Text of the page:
What energy is for: the making and dynamics of demand
Conference and PhD workshop
In April 2016 we hosted 150 delegates from over 20 countries at our international conference, providing a collective opportunity to extend and deepen research on the making and dynamics of energy demand. The conference included a mix of different format workshops, debates, an infrastructure ‘walkshop’ and poster displays. It was preceded by a PhD workshop organised by DEMAND PhD students involving a range of activities including (rainy) field work around the university campus. The resources provided here capture these events in different ways, including written versions of most of the papers that were presented – and a irreverent mini-ethnography of the conference ‘tribe’.
83 conference papers online
Methodology and practice theory session
Summary points from the workshops
An ethnography of the conference
DEMAND conference gallery
The core of the conference programme consisted of workshops, of different durations, organised into parallel streams. The full list of workshop sessions and presentations is available from the EasyChair website, or as a downloadable PDF.
We tried out a debate format – 5 mins for and against – which got into thorny questions and proved lots of fun. Many thanks to the willing debaters.
1st plenary debate – We could have more fun if we use a lot less energy.
FOR: Frank Trentmann (Birkbeck College, University of London) AGAINST: Rosie Day (University of Birmingham)
2nd plenary debate – If policy matters to demand reduction then understanding practices of policy making matters more than the practices we might seek to change.
FOR: Jillian Anable (University of Leeds) AGAINST: Jim Watson (UK Energy Research Centre)
3rd plenary debate – “The rich! The rich! We’ve got to get rid of the rich!”: The most effective way to reduce energy demand is to remove wealth from the 1%.
FOR: Duncan McLaren (Independent Consultant & Lancaster University) AGAINST: Tim Schwanen (University of Oxford)
The panel discussed and debated the relationship between methodology and practice theory. While recent interest in practice theories has prompted a range of theoretical contributions and empirical studies, discussions of methodology have been comparatively lacking. Important questions remain, however, about whether the ‘status quo’ of social scientific methods suffices for those engaging with practice theory, and how further experimentation or innovation might spark new theoretical or empirical insights.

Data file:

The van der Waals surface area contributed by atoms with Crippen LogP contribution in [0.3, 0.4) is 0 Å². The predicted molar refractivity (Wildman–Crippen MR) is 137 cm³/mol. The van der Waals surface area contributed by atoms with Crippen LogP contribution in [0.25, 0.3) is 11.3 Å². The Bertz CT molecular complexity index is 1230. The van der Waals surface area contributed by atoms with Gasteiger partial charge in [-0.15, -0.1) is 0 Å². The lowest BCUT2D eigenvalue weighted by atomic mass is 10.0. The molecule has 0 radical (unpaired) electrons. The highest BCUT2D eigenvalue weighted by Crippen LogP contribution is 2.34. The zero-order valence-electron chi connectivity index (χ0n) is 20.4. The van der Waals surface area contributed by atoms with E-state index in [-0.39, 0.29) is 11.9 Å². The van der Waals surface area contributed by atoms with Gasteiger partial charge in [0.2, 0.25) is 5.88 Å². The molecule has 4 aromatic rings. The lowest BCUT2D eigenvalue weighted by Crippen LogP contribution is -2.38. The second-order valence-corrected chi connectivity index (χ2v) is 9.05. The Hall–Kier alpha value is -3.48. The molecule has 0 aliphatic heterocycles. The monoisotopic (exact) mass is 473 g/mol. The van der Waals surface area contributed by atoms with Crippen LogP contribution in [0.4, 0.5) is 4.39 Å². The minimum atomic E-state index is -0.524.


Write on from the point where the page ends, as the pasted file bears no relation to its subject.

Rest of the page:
The panel members, including Ben Anderson, Alison Browne, Russell Hitchings, and Frank Trentmann, discussed their own work and engaged with several propositions presented by the organisers, Allison Hui and Hilmar Schäfer, who have also established a related blog where propositions and additional written contributions to the discussion can be read.
— Cecily Maller (@DrCecilyMaller) April 13, 2016
Evening dining at Lancaster Brewery
As part of the conference participants were encouraged to submit entries for a photographic competition. and the judges were presented with an impressive collection of over 40 images. Photographs were to relate to the theme of one of the workshops and to see the complete categorised collection please follow the link DEMAND2016 Photo Competition
1st place: Sylvie Douzou
2nd place: Stefan Bouzaroski
3rd place: Sylvie Douzou
- 286 tweets (+ lots of retweets) from 43 people/twitter accounts
- Including a twitter re-tweet bot: Sabrina Robertson@sanikiforova312
- Top tweeters: 1. Claire Hoolohan (with 31 tweets), 2. Chris Foulds (with 28 tweets), 3. Cecily Maller (with 23 tweets).
- #DEMAND2016 become new UK trending topic Thursday April 13th at 6.07pm
- Most re-tweeted and most liked tweet was Andrew Glover’s “conference bingo”
- View Storify to watch DEMAND 2016 as it happened.
— Andrew Glover (@theandrewglover) April 14, 2016
It’s impossible to summarise a conference with so many papers covering so many topics. However, the convenors of the 13 workshops were asked to come up with two highlight points that said something cross-cutting about the content of their workshops.
And some feedback from one of our happy participants….
“I just wanted to pass on how much I enjoyed the DEMAND conference. I found it to be a very warm, friendly and very intellectually stimulating event. Congratulations to you and all of the organisers and helpers for a wonderful event that I am sure has inspired many and built some exciting new connections and research directions.”